While snoots can make a well-defined circle with a hard-edged transition from light to shadow, a grid's circle of light is softer at the edges. This can make the grid useful for subtler applications. For instance, as a background light in a portrait setup, the grid's circle of light is more conducive to the type of subtle transition from light to dark that works well in that situation.
When used on a key light, a grid won't change the quality of the light source—i.e., it will maintain a hard light's hard-edged qualities—but it will limit the spread and focus the light on a specific area of the frame. For instance, keeping the key light on a portrait subject's head, or in a larger-scale product or industrial photograph, a gridded key will put light where you want it without spilling into areas you don't. This ability to create separation in lighting makes grids a very powerful and versatile tool for any subject, in the studio as well as on location.
While a grid focuses light, it isn't as applicable for fighting spill and flare. Flags are still necessary with grids, just as they can sometimes be with snoots.
Fabric GridsWhat if you want focused light, but a softened light source? Well, there's actually a fabric grid option available for softboxes. The principle is the same, although the results are quite different. While a small honeycomb grid focuses light from a small source into a tight cylinder of hard-edged light, the egg crate-style grids that can be affixed to the front of a softbox will simply keep the light from spilling far beyond the primary axis of the light. In practice, that makes this type of fabric grid ideal for keeping a softbox key from spilling onto the background and changing its exposure. Fabric grids may not be glamorous and unique, but they're quite functional as a great way to maintain separation in lighting elements throughout a scene.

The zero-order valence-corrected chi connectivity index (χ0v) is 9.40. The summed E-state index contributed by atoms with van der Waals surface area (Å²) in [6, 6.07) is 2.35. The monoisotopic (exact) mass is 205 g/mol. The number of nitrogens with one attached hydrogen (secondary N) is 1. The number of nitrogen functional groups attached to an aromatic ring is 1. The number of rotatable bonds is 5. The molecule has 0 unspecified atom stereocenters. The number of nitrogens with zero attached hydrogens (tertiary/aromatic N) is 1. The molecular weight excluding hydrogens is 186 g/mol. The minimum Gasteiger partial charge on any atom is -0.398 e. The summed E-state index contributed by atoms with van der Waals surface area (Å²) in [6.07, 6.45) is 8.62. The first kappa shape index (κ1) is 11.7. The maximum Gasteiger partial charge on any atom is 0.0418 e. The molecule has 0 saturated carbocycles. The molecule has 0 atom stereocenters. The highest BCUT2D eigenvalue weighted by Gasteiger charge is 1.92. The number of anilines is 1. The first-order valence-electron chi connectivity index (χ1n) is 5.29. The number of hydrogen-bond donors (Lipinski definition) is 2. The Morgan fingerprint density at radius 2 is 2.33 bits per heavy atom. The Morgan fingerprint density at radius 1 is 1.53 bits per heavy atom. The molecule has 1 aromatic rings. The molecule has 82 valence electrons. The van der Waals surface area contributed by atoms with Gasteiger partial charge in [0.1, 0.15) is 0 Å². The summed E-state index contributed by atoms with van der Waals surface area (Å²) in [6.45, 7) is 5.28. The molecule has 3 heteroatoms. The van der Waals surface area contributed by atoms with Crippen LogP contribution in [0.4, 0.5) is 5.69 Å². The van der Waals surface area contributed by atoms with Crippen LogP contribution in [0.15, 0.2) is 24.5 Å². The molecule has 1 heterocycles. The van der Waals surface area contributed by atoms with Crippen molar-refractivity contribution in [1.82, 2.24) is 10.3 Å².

FresnelsSome lights have a built-in Fresnel (named for the inventor who first developed them for use in lighthouses) lens in the front of the fixture in order to adjust the spread of light from wide (flood) to narrow (spot). You may have seen Fresnel lenses in action if you've ever seen motion-picture lights, such as the fairly iconic Mole-Richardson hot lights (which helped to define the golden age of Hollywood, both in films and in the actors' iconic promotional portraits). They're also incorporated into many tungsten lights, like those from Photogenic and ARRI. ARRI's lineup of tungsten lights makes it easy to build a kit of constant lights from 150 watt output to 650, 1000, 2000 watts and more.
While Fresnels are most common in constant light sources, they're also available for some studio strobes. The Profoto MultiSpot has a removable frosted Fresnel lens that can be adjusted to focus the output between 10º and 40º, and an optional clear Fresnel is available, as well. The difference between a frosted Fresnel and a clear one is edge definition and falloff from light to shadow. A frosted lens will be slightly broader and softer; the clear lens will be specular and hard-edged. Speedotron offers the DeSisti 10-inch Fresnel Focusing Spot, which can output 4,800 watt-seconds of power, with a Fresnel that focuses the output as narrow as 10º and as broad as more than 50º.